Month: February 2012

Total 10 Posts

Expect To See A Lot More Of This

Jeanette Stein, on the difference between textbooks in the pre- and post-CCSS era:

I have been able to look at the differences between the textbooks that our district bought and the CCSS textbooks by the same publisher. The only difference, other than “Common Core” stamped all over the cover, is that every time it used to say “Application” it now says “Common Core.” They did not even fix some of the typos that were there from five years ago.

If anyone wants to send me a scan of a page pre- and post-CCSS makeover, I’d be obliged:

2012 Feb 29. Here’s a winner authored by Larson, via Greg Schwanbeck.

2012 Mar 05. Strong work published by Pearson, via Mark Watkins.

Three Stories About The Same Thing

Apple’s count-up to 25 billion apps struck the same chord for several of us last week. Three of us tried to represent that moment for students with photos and video. I don’t find the question, “Who did a better or worse job?” as interesting as “What were the principles that organized each of our work?”



Dan Anderson


Sean Dardiss


Sean has a timer rolling in the foreground. Dan has superimposed his computer’s clock over the counter. Those design choices interest me. When he first saw the counter, I’m wagering Dan didn’t have his clock open. I’m positive Sean added that timer later in AfterEffects. What were they trying to accomplish with those additions?

A guess? They were trying to make the problem solvable, which is probably the most natural inclination for a math teacher designing a task for a math class.

I want to be explicit about my M.O. here without calling it better or worse than theirs. I’m still trying to figure this out.

  1. I want to recreate as exactly as possible the moment when Apple’s counter perplexed me, when it dialed the pressure in my head up to eleven and made the question irresistible, “When should I start bombarding the app store with downloads if I want to win $10,000?”
  2. I want to separate the tools, information, and resources I used to answer that question from the perplexing moment itself.

The first point argues for a recording of the screen just the way it was when I first found the counter. Nothing extra.

The second point argues for postponing — not eliminating — a) data samples, b) a table, c) graphing paper, d) the slope formula, e) a lecture about the point-slope form of a line, etc., until after we’ve settled on a perplexing question that needs those tools, resources, and information.

This is a more accurate representation of how I solved the problem. (I had to decide that a table and a graph would be helpful. I had to decide that a linear equation would be the best model. No one gave me any of that.) It’s also more perplexing to see a problem as it exists in the wild, “posed simply and innocently, not flayed alive by terminology, labels, and notation.”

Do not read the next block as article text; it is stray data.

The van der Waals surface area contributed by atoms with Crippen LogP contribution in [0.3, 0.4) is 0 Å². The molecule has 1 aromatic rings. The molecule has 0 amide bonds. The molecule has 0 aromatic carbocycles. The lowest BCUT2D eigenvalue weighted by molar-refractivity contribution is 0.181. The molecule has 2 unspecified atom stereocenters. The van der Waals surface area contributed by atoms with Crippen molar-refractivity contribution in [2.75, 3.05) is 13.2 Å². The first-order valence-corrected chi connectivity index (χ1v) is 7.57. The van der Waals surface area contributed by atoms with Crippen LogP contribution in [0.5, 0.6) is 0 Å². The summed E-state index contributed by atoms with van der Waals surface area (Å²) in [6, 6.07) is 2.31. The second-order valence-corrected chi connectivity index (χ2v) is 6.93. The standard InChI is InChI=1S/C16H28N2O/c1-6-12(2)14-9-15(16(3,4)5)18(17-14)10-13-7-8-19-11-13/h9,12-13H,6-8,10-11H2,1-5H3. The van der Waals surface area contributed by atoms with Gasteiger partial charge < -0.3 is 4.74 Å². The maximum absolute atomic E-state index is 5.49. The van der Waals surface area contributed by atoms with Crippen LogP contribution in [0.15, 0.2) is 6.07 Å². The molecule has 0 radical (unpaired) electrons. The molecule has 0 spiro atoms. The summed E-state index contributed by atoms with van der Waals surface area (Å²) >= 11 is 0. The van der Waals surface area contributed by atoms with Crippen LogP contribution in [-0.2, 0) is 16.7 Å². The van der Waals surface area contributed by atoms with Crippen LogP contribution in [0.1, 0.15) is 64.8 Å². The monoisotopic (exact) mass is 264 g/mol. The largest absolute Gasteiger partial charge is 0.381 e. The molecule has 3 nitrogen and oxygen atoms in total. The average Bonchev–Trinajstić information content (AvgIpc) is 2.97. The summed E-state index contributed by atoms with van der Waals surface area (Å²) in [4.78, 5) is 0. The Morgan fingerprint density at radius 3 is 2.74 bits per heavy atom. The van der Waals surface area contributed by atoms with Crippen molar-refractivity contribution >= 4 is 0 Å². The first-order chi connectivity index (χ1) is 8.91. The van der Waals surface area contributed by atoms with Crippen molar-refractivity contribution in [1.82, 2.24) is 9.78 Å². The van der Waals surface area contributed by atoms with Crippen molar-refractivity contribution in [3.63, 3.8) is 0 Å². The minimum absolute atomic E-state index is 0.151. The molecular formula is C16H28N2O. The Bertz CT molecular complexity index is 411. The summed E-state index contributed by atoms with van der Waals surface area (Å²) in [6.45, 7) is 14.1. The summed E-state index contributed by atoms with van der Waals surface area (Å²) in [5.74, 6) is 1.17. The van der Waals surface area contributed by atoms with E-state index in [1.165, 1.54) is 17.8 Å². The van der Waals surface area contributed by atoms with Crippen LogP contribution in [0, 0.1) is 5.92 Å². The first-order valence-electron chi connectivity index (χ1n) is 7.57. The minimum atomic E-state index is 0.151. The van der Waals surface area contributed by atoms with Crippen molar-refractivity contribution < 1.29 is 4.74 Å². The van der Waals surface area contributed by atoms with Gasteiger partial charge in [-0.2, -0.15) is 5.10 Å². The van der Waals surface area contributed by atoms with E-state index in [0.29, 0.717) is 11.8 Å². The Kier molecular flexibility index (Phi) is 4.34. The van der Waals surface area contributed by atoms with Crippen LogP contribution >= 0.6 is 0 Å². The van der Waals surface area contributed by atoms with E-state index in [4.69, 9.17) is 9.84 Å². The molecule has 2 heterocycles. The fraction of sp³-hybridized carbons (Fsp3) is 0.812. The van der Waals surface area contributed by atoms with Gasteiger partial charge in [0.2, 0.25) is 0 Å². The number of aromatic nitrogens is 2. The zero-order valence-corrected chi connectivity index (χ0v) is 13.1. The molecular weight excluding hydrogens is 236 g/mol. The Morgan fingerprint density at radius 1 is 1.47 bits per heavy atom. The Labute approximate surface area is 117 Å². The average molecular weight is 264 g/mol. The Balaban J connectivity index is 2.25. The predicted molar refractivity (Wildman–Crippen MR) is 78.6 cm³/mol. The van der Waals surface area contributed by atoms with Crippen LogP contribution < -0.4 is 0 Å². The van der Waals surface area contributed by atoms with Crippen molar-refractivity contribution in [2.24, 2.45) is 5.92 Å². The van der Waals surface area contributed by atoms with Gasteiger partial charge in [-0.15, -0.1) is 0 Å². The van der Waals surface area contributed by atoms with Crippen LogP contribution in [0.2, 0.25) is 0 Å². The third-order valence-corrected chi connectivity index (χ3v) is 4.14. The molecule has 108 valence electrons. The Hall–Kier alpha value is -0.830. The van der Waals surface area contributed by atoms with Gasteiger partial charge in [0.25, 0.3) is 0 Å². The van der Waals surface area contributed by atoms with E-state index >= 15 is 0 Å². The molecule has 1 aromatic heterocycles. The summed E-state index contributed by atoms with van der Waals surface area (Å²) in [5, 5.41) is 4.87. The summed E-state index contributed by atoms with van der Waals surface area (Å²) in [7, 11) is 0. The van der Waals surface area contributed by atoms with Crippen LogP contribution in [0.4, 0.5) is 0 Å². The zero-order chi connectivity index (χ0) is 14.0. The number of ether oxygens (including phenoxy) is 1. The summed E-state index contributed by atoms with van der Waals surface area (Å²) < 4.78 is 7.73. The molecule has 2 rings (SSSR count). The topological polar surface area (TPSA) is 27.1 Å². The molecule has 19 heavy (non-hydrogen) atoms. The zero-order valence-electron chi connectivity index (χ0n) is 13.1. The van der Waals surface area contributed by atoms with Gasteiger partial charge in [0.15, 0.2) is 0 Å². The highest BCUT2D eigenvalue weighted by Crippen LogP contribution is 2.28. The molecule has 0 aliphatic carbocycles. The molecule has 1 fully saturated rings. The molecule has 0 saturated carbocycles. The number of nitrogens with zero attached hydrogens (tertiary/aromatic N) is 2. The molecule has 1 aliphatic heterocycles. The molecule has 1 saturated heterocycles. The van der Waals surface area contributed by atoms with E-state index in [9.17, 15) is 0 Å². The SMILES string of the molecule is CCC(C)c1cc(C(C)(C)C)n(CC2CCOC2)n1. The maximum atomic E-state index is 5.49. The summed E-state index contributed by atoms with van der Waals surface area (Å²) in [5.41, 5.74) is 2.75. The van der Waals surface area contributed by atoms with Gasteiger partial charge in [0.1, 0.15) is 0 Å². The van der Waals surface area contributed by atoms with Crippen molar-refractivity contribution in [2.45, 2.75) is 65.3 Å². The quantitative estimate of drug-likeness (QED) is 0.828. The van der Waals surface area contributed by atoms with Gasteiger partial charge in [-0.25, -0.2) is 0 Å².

One More Example

I’ve created two visual prompts for the same question, “How many gumballs are in the machine?” (This picture is from Dan Anderson, also.) One version abstracts the problem at the same time that it tries to perplex students. The other postpones that abstraction for just one moment. Both will result in (more or less) the same mathematical analysis. I’m curious which one would perplex students more.

It would be nice to have a website to test out the difference a little more empirically.

Featured Comment


I had kids staring at the screen with their iPhones out waiting to download at the beginning of class. It was hilarious. One of the most engaging problems we’ve done all year!

The Jungle

Annie Keeghan, in an exhaustive look at how the meat gets made in math education publishing:

The root of problem begins with this key fact: There are only a small number of educational publishers left after rabid buyouts and mergers in the 90s, publishers that all vie for a piece of a four-billion dollar ( pie. In recent years, math has become the subject du jour due to government initiatives and efforts to raise the rankings of U.S. students who lag behind in math compared to 30 other industrialized nations. With state and local budgets constrained to unprecedented levels, publishers must compete for fewer available dollars. As a result, many are rushing their products (especially in math) to market to before their competitors, product that in many instances is inherently, tragically flawed.

[via Tom Hoffman]

Related: Thanks, Textbooks, my new favorite Tumblr.

Featured Comment

Jeanette Stein:

I have been able to look at the differences between the textbooks that our district bought and the CCSS textbooks by the same publisher. The only difference, other than Common Core stamped all over the cover, is that every time it used to say application it now says Common Core. They did not even fix some of the typos that were there from five years ago.